Is there a correct way to introduce Buddhism to people?
This Q&A series addresses frequently asked questions by those who are interested in Nichiren Buddhism.
Q: Is there a correct way to introduce Buddhism to people?
A: There isn’t a formula or one right way to teach others about Buddhism—it simply requires a will and prayer to develop our own lives, help others do the same and positively transform society.
The practice of teaching others is central to the compassionate tradition of Buddhist humanism rooted in the Lotus Sutra. Buddhism in one sense is the story of a person (the Buddha) who awakens to the enlightenment within, and, seeing that the people are suffering, passionately and committedly strives to help others discover the same state of enlightenment within their lives.
This desire of the Buddha can be encapsulated in the passage from the Lotus Sutra that states, “At all times I think to myself: How can I cause living beings to gain entry into the unsurpassed way and quickly acquire the body of a buddha?” (The Lotus Sutra and Its Opening and Closing Sutras, p. 273).
Naturally, as we start to enjoy benefits from our practice, we develop the desire to see our friends, family members, coworkers and those we meet benefit from Buddhist practice just as we have.
At the same time, we may also face fears, doubts and negativity from within, thinking: What if they don’t like or aren’t interested in what I have to say? Do I even know enough to explain Buddhism? Do I have enough experience or benefit from Buddhist practice to confidently talk about it?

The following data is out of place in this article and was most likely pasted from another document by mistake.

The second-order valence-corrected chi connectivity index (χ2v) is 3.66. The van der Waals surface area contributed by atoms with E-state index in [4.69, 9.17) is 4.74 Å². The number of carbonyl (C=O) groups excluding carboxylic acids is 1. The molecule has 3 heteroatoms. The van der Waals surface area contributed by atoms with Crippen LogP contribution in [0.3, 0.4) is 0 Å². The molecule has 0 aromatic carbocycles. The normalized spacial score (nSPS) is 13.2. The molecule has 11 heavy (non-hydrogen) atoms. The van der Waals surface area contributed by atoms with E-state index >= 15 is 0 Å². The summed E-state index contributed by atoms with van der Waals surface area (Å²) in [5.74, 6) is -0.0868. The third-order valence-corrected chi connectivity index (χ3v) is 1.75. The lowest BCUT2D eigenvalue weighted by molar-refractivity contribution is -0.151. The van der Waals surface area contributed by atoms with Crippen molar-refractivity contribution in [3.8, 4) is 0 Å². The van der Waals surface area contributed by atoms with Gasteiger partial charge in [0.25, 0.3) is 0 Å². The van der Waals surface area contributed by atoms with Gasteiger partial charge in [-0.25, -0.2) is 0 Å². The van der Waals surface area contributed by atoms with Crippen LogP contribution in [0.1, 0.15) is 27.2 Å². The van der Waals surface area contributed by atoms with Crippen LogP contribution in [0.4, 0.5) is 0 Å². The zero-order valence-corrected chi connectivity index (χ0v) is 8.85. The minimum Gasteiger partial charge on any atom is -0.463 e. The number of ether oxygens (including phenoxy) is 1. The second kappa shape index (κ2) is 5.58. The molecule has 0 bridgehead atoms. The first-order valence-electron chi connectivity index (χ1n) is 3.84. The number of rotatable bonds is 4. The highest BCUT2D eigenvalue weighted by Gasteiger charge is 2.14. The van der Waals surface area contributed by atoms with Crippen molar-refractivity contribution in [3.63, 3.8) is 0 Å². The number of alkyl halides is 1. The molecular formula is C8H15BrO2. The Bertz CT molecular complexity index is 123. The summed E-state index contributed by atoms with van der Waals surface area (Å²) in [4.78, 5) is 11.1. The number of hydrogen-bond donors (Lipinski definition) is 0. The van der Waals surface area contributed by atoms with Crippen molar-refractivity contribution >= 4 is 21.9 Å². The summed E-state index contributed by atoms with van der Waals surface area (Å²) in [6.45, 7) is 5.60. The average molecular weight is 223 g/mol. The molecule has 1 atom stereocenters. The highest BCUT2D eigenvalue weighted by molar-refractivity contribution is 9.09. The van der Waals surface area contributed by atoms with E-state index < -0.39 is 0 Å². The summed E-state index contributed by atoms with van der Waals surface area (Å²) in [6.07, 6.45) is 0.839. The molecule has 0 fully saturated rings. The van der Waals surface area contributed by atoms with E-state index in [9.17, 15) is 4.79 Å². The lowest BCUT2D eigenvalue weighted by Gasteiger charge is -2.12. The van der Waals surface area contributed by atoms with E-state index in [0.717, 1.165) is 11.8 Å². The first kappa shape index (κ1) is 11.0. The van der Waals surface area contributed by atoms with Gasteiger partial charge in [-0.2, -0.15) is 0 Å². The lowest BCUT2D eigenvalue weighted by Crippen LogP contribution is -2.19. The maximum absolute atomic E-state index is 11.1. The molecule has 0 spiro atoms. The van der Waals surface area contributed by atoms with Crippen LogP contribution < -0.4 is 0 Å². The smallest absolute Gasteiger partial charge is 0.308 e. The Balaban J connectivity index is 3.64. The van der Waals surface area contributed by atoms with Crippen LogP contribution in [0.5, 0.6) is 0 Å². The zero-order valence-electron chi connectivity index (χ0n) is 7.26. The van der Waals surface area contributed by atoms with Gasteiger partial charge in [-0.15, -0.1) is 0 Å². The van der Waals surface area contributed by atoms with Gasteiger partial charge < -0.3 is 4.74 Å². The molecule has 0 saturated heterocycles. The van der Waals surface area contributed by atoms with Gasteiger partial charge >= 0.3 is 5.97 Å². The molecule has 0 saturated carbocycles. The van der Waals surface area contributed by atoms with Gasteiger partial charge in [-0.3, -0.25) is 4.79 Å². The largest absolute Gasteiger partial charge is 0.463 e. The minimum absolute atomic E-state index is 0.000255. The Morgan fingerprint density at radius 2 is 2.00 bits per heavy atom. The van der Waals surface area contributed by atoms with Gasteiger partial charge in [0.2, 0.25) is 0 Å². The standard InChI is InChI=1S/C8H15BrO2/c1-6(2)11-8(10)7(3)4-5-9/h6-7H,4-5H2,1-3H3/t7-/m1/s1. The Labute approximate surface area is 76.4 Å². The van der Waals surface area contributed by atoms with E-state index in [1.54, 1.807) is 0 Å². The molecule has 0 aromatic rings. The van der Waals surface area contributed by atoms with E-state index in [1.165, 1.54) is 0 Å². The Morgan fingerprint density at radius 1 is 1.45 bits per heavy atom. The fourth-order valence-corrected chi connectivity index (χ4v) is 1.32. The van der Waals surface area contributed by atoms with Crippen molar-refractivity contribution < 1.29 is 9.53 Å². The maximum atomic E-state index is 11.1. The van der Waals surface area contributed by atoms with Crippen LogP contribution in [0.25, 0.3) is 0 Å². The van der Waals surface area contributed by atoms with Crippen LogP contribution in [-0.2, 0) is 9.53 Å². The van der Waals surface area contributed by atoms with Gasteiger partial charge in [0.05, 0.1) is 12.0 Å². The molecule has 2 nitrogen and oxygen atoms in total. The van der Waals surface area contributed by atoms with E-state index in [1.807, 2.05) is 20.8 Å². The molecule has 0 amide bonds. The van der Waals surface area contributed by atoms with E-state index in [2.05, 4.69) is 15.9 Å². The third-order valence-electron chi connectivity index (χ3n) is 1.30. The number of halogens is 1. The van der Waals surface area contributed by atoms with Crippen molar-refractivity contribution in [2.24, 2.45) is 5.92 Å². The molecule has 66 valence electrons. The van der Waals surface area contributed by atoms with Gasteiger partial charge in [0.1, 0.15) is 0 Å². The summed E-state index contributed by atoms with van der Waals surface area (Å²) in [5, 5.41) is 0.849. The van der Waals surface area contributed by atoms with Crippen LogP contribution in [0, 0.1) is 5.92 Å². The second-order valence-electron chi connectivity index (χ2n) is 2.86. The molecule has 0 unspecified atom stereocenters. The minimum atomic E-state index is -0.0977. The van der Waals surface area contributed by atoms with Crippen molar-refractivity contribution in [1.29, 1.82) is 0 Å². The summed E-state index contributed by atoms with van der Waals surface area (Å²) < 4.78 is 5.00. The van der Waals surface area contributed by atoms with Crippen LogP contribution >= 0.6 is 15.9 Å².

The truth is that each of us has all we need to speak confidently and sincerely with anyone about Buddhism. We all have a limitless storehouse of courage and wisdom within us. When we chant Nam-myoho-renge-kyo, we find the wisdom to use the best words and approach, and the courage to engage others in honest, sincere dialogue.
SGI President Ikeda recalls:
My mentor, Mr. Toda, often used to say to the effect: “The Daishonin states that ‘Nam-myoho-renge-kyo encompasses both practice for oneself and the teaching of others’ (“On the Receiving of the Three Great Secret Laws,” The Writings of Nichiren Daishonin, vol. 2, p. 986). When you chant in earnest, you’ll quite naturally wish to share this Buddhism with others.”
A few simple words can suffice. When we summon forth the courage of the Buddha within us and share our own honest experiences of the joy of faith and the greatness of Nichiren Buddhism, we will be able to touch the lives of those with whom we are talking and enable them to form a connection with the Mystic Law. (September 2, 2011, World Tribune, p. 8)
Joyfully talking about the benefits of our faith with others constitutes “practice for others.” It’s an essential element of Buddhist practice that will dramatically expand our own state of life, our benefits and our happiness, regardless of whether the other person accepts what we say. In this way, we plant a seed for attaining happiness in the other person’s heart that will sprout without fail in the future.